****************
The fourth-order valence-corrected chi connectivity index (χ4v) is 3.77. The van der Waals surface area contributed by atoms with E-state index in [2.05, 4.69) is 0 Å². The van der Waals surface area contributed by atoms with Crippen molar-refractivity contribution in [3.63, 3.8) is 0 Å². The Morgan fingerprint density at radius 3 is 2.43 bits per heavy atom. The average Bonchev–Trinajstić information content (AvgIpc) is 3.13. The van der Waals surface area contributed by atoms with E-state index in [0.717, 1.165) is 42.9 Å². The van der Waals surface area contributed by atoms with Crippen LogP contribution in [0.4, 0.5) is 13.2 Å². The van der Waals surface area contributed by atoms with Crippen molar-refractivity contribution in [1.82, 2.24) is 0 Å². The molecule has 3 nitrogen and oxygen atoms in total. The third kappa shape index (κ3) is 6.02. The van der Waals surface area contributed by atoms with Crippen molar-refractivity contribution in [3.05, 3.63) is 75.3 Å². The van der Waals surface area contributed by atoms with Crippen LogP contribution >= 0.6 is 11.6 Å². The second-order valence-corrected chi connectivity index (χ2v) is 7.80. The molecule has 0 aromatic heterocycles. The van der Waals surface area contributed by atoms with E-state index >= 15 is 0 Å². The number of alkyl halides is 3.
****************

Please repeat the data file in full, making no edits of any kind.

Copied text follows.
The fourth-order valence-corrected chi connectivity index (χ4v) is 3.77. The van der Waals surface area contributed by atoms with E-state index in [2.05, 4.69) is 0 Å². The van der Waals surface area contributed by atoms with Crippen molar-refractivity contribution in [3.63, 3.8) is 0 Å². The Morgan fingerprint density at radius 3 is 2.43 bits per heavy atom. The average Bonchev–Trinajstić information content (AvgIpc) is 3.13. The van der Waals surface area contributed by atoms with E-state index in [0.717, 1.165) is 42.9 Å². The van der Waals surface area contributed by atoms with Crippen LogP contribution in [0.4, 0.5) is 13.2 Å². The van der Waals surface area contributed by atoms with Crippen molar-refractivity contribution in [1.82, 2.24) is 0 Å². The molecule has 3 nitrogen and oxygen atoms in total. The third kappa shape index (κ3) is 6.02. The van der Waals surface area contributed by atoms with Crippen molar-refractivity contribution in [3.05, 3.63) is 75.3 Å². The van der Waals surface area contributed by atoms with Crippen LogP contribution >= 0.6 is 11.6 Å². The second-order valence-corrected chi connectivity index (χ2v) is 7.80. The molecule has 0 aromatic heterocycles. The van der Waals surface area contributed by atoms with E-state index >= 15 is 0 Å². The number of alkyl halides is 3.